Under the facts of this case, where there was no exclusive possession of either the premises as a whole, or of any of the rooms within the Chalet, additional links in the evidence must be provided to connect the individual defendants with the *1132 contraband discovered to prove possession and control to the exclusion of any reasonable hypothesis of innocence. Macias v. People, Colo., 484 P.2d 782; Moore v. People, 171 Colo. 338, 467 P.2d 50; Gonzales v. People, 128 Colo. 522, 264 P.2d 508. In those cases where all reasonable hypotheses of innocence are excluded, the question of whether a defendant had dominion and control over the contraband, and hence, possession of narcotics, is a matter to be resolved by the jury under proper instructions. Duran v. People, 145 Colo. 563, 360 P.2d 132.

Our research has disclosed a number of recent cases from several jurisdictions which are in accord with the Colorado law applicable to non-exclusive possession of the place searched in narcotics cases. In People v. Mosley, 265 N.E.2d 889 (Ill.App.1971), the court held that discovery of marijuana in the trunk of a car in which the defendant was a passenger was not sufficient to establish the defendant's possession thereof. In Commonwealth v. Florida, 441 Pa. 534, 272 A.2d 476 (1971), the court held that guests at a party could not be convicted of possession because a jar containing marijuana and four butts in an ashtray were found on the premises when no marijuana was found on any of the defendants. Mere proof of the defendants' presence at the party with an opportunity to use or possess marijuana is insufficient to convict. In State v. Haynes, 25 Ohio St.2d 264, 267 N.E.2d 787 (1970), the court held that where the only evidence of possession is the police discovery of narcotics in the general living area of the apartment occupied by defendant and four others, such evidence is not sufficient to convict for possession. In Brown v. State, 481 P.2d 475 (Okl.Cr.1971), the court held that where the defendants did not have exclusive use or possession of the apartment and the evidence established that the apartment door was always unlocked, guilty knowledge and control of four grams of marijuana found in the apartment cannot be presumed. See also Thornton v. State, 481 P.2d 484 (Okl.Cr.1971); Commonwealth v. Schuloff, 218 Pa.Super. 209, 275 A.2d 835 (1971); State ex rel. Glantz v. District Court, 154 Mont. 132, 461 P.2d 193 (1969). In Langdon v. State, 235 So. 2d 321 (Fla.App.1970), it was held that a defendant who admitted living in a bus of which he was not the owner, could not be guilty of possession where he was one of eight occupants of the bus in which a small quantity of marijuana was found.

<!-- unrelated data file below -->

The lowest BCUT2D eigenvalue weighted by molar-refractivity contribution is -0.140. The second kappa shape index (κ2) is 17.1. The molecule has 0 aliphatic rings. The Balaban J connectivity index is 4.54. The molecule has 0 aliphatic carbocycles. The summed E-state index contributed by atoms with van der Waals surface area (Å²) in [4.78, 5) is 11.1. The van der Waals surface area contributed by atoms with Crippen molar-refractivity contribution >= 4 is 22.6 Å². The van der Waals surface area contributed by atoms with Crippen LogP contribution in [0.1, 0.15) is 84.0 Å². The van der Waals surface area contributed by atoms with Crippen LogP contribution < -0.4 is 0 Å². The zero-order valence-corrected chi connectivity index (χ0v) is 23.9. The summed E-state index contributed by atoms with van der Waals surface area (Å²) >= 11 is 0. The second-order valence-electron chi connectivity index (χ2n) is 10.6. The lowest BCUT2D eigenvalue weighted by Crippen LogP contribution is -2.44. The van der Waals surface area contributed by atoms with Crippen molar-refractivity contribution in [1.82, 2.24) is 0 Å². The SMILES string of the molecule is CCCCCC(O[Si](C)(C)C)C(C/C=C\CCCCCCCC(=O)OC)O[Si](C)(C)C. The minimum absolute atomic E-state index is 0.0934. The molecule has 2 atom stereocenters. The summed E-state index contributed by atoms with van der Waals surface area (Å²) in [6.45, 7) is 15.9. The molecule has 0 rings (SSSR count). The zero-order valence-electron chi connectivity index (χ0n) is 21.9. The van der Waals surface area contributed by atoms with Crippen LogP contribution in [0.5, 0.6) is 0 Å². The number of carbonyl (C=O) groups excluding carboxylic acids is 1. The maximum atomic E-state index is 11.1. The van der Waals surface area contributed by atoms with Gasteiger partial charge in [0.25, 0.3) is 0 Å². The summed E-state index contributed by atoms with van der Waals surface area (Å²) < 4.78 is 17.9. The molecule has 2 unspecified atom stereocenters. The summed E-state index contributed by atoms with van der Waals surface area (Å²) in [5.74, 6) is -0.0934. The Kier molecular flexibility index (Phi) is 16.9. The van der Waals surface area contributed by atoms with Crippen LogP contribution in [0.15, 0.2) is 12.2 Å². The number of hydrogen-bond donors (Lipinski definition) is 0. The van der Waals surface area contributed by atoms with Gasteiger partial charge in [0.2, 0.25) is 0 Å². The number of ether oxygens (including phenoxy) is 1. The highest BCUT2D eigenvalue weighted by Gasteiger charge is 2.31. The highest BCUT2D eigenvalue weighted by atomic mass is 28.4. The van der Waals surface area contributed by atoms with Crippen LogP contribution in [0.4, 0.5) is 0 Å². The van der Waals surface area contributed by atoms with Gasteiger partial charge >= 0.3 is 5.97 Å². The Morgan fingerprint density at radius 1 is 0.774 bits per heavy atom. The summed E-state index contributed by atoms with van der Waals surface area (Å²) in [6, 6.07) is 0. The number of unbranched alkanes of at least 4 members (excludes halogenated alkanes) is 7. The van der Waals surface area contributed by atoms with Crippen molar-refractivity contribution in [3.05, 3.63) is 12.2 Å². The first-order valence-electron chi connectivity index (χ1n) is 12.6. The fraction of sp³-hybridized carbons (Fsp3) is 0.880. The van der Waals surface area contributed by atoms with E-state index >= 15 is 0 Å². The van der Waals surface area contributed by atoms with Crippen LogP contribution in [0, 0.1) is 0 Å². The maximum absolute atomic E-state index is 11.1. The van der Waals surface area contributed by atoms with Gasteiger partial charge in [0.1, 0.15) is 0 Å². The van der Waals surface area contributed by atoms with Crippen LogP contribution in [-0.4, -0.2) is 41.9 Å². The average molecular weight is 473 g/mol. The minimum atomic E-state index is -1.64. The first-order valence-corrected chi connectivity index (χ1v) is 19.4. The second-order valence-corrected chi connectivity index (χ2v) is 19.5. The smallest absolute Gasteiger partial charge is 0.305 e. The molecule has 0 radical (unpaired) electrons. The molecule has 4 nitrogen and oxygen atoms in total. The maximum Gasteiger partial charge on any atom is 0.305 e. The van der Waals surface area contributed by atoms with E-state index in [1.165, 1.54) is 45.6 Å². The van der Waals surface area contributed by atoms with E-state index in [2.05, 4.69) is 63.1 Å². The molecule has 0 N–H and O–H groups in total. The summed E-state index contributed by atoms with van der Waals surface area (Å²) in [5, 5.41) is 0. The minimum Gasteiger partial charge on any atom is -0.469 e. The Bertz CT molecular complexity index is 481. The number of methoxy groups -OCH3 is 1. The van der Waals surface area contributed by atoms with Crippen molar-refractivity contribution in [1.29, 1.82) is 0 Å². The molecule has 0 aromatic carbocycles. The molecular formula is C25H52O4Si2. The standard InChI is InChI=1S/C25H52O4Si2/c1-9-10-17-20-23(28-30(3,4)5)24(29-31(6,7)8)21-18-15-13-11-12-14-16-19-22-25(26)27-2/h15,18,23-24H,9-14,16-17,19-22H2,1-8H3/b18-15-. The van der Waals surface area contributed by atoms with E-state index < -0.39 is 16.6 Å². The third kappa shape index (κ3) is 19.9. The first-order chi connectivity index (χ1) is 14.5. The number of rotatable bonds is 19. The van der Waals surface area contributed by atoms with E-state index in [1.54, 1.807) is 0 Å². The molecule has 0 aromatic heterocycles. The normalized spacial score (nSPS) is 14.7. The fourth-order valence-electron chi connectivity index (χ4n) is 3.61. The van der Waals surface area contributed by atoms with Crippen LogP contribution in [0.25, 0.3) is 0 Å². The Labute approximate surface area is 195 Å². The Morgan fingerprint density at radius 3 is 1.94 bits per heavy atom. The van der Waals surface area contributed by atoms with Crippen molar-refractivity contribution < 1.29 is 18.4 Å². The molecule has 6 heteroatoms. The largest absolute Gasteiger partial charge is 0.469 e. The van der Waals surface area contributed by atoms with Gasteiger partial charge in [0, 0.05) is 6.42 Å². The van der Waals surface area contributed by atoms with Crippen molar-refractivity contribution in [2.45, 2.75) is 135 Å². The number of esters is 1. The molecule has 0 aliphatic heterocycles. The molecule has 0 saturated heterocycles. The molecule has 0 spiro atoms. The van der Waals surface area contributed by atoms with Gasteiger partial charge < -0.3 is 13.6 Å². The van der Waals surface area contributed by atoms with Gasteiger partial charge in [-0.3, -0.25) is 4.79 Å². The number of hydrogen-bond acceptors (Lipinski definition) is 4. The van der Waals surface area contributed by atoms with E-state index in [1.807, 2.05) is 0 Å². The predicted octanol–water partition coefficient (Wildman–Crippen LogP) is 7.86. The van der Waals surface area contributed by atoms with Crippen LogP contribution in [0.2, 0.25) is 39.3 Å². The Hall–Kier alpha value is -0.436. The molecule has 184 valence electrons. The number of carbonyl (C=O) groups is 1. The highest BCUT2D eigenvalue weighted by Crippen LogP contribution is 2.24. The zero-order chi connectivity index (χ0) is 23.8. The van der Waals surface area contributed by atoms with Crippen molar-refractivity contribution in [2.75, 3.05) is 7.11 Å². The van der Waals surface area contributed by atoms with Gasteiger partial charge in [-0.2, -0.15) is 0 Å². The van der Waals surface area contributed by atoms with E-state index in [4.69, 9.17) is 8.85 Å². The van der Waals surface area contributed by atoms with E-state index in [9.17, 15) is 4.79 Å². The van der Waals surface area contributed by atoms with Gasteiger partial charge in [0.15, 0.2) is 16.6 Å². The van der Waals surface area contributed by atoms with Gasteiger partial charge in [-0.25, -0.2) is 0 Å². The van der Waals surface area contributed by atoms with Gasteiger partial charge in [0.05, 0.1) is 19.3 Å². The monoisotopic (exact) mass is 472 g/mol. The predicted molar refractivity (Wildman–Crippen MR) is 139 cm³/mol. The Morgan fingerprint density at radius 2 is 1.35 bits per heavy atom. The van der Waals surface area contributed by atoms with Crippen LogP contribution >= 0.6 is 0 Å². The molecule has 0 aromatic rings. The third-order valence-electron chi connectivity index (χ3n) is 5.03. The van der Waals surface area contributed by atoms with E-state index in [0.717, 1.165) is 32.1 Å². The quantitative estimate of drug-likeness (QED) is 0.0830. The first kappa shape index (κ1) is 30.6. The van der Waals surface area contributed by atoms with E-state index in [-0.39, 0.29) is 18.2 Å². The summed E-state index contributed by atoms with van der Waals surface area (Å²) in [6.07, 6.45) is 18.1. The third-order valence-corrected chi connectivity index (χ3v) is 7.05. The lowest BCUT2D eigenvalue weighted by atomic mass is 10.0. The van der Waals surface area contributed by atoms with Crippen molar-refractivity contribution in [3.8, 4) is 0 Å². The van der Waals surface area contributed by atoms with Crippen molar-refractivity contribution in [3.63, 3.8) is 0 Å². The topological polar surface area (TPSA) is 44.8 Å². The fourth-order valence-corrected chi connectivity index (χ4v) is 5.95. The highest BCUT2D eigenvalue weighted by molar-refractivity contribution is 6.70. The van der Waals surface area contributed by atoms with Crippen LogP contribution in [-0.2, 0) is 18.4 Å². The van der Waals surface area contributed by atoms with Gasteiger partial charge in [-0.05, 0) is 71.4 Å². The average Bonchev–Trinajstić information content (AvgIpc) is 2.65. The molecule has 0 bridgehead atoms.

Applying these principles to the present case, we find that the possession convictions of James, Sheryl and Mike Kennedy, Milton Petry, and the two Houstons cannot be sustained on the evidence. No contraband was found in proximity to any of the Kennedys. While James and Sheryl Kennedy were frequent overnight guests at the Chalet, no marijuana was found in the bedroom which they occupied and there was no evidence other than their presence at the Chalet to link them with possession. The same is true of Mike Kennedy. Even though Milton Petry was sleeping on a couch which had marijuana seeds under its cushions, this without more does not show knowing possession of narcotics. Although a box containing debris was found in the dresser drawer in the room occupied by the Houstons, there was nothing more to link this debris with the Houstons. In relation to these defendents, the evidence established nothing more than presence in a place where narcotics were found and certainly does not rule out all reasonable hypotheses of innocence. Mere presence without another additional link in the evidence will not sustain a conviction for possession.